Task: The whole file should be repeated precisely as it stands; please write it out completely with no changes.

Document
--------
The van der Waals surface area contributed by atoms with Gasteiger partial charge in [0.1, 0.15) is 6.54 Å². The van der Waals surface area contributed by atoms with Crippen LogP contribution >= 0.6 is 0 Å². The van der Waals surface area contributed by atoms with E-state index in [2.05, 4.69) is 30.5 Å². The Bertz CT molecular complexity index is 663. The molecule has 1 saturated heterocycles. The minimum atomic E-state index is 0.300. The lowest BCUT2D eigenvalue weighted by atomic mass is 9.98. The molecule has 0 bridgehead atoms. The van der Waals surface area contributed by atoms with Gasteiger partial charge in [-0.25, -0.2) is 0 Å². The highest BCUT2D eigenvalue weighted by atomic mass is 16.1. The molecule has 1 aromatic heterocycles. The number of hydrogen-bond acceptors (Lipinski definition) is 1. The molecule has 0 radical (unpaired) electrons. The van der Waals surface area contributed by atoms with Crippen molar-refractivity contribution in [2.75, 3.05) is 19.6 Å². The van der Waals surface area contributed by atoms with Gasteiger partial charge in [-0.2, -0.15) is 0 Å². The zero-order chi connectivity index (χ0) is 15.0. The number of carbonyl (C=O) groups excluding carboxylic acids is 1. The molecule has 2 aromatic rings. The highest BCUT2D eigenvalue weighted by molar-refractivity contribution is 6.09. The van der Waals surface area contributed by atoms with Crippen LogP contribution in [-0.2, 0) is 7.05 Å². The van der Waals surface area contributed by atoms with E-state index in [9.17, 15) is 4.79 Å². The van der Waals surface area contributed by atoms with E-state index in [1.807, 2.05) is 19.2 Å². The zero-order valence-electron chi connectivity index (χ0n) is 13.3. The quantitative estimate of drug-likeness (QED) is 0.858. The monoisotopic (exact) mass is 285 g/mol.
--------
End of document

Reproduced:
The van der Waals surface area contributed by atoms with Gasteiger partial charge in [0.1, 0.15) is 6.54 Å². The van der Waals surface area contributed by atoms with Crippen LogP contribution >= 0.6 is 0 Å². The van der Waals surface area contributed by atoms with E-state index in [2.05, 4.69) is 30.5 Å². The Bertz CT molecular complexity index is 663. The molecule has 1 saturated heterocycles. The minimum atomic E-state index is 0.300. The lowest BCUT2D eigenvalue weighted by atomic mass is 9.98. The molecule has 0 bridgehead atoms. The van der Waals surface area contributed by atoms with Gasteiger partial charge in [-0.25, -0.2) is 0 Å². The highest BCUT2D eigenvalue weighted by atomic mass is 16.1. The molecule has 1 aromatic heterocycles. The number of hydrogen-bond acceptors (Lipinski definition) is 1. The molecule has 0 radical (unpaired) electrons. The van der Waals surface area contributed by atoms with Crippen molar-refractivity contribution in [2.75, 3.05) is 19.6 Å². The van der Waals surface area contributed by atoms with Gasteiger partial charge in [-0.2, -0.15) is 0 Å². The zero-order chi connectivity index (χ0) is 15.0. The number of carbonyl (C=O) groups excluding carboxylic acids is 1. The molecule has 2 aromatic rings. The highest BCUT2D eigenvalue weighted by molar-refractivity contribution is 6.09. The van der Waals surface area contributed by atoms with Crippen LogP contribution in [-0.2, 0) is 7.05 Å². The van der Waals surface area contributed by atoms with E-state index in [9.17, 15) is 4.79 Å². The van der Waals surface area contributed by atoms with E-state index in [1.807, 2.05) is 19.2 Å². The zero-order valence-electron chi connectivity index (χ0n) is 13.3. The quantitative estimate of drug-likeness (QED) is 0.858. The monoisotopic (exact) mass is 285 g/mol.